Games, Games, Games

In theory, I should probably create a separate post for each game that I want to comment on. Feh… Here’s some game comments from the last year or two.

Casual Games:
Build-a-Lot – Excellent game. Clever idea, well implemented.
Build-a-Lot 2 – Disappointing sequel. Didn’t add enough new stuff. Still, I bought it and played it a while.
Peggle – Go play this game now, if you haven’t already. Brilliant.
Monopoly by Parker Brothers – The newest version of Monopoly, aimed at the casual market. I’m a sucker for Monopoly, and I did buy this game, but I’m pretty disappointed. As beautiful as the graphics are, the AI is awful, there appears to be no system for internet matchmaking (or did I miss it somehow?), and the graphics are nice, but intrusive (too many animations that can’t easily be skipped, slowing the game).
Ticket To Ride – Still my favorite. Barely fits in the casual genre, but a lot of fun. Apparently there’s a new version out for X-Box Live Arcade, but I’ve been playing the PC version.

Traditional PC Games:
This is a bit embarrassing, but I’ve barely played any traditional (boxed retail) PC games in the last year or two. I bought Flight Simulator X, but only toyed with it a bit. I played a fair amount of SimCity 4, but I haven’t bought the newest SimCity title yet.

Console Games:
My 7 year old son has taken the title of biggest console gamer in the family away from me. Lately, he’s been playing the Lego series of games (the two Lego Star Wars games and the more recent Lego Indiana Jones). These games are brilliant.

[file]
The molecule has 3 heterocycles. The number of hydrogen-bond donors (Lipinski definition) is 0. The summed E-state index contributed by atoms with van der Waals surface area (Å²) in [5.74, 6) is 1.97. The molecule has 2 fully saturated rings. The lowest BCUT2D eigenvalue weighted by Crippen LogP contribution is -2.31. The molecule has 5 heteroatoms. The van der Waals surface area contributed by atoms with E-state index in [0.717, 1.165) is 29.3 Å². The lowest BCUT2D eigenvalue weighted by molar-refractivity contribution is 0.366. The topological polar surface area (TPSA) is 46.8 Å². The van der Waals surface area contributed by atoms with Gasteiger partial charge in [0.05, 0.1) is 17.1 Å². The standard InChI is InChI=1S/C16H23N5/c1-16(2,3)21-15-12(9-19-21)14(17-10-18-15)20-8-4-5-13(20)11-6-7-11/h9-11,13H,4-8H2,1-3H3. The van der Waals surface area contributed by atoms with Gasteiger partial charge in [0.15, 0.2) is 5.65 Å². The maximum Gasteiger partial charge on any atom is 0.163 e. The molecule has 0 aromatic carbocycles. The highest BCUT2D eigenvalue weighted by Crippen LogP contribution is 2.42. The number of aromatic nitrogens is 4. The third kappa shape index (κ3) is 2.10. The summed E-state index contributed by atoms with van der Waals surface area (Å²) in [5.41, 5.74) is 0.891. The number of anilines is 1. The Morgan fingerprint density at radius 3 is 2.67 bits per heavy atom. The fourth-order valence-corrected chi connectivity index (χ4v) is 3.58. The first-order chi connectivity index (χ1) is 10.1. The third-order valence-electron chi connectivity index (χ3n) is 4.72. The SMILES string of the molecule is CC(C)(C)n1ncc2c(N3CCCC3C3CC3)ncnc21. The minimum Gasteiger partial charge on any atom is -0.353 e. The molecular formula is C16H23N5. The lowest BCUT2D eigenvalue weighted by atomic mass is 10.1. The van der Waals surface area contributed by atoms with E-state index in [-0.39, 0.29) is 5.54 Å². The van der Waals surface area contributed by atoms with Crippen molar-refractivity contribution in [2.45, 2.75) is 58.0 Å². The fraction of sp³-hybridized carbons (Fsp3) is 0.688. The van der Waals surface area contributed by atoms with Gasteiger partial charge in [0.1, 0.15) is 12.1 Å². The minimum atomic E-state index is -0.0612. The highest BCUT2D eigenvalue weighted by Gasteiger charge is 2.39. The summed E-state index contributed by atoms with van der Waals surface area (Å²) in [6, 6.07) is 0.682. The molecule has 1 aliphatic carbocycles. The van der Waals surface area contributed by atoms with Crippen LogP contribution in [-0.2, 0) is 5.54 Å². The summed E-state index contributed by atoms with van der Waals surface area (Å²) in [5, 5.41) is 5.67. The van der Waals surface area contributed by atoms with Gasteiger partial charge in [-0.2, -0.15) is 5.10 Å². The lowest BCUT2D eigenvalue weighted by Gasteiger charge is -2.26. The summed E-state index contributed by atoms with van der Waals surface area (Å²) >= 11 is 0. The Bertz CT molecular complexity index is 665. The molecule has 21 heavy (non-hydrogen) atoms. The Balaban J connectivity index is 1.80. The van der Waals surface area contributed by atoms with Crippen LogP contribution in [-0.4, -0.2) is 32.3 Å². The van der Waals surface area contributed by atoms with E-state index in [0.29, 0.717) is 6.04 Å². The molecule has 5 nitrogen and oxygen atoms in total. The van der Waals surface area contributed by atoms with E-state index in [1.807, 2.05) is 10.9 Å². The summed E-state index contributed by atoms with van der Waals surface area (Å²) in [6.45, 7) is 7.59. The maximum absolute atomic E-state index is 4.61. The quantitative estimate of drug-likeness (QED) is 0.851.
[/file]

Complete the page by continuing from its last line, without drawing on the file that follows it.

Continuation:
We bought a Wii, and it’s about what I expected. A good party game system, with some interesting game mechanics. Most of the games we’ve played are a bit shallow, but we’ve still been having fun with this system. The biggest disappointment is that the remote control thingie doesn’t seem to have a good sense where on the screen you’re pointing to. I guess this is because there’s no calibration step in setting up the device (you know, where the system would tell you to aim at each corner of the screen and press a button), so the Wii doesn’t know if you’re playing on a 25″ TV or a 55″ TV. Perhaps, given the technology the Wii uses, such calibration wouldn’t even be possible. In any case, it makes some games harder and less intuitive than they should be, because where you point the control doesn’t correspond super-closely with where the system thinks you’re pointing (for our TV anyways).

Our family doesn’t have an XBox 360 or PS3 yet, so no comments there.

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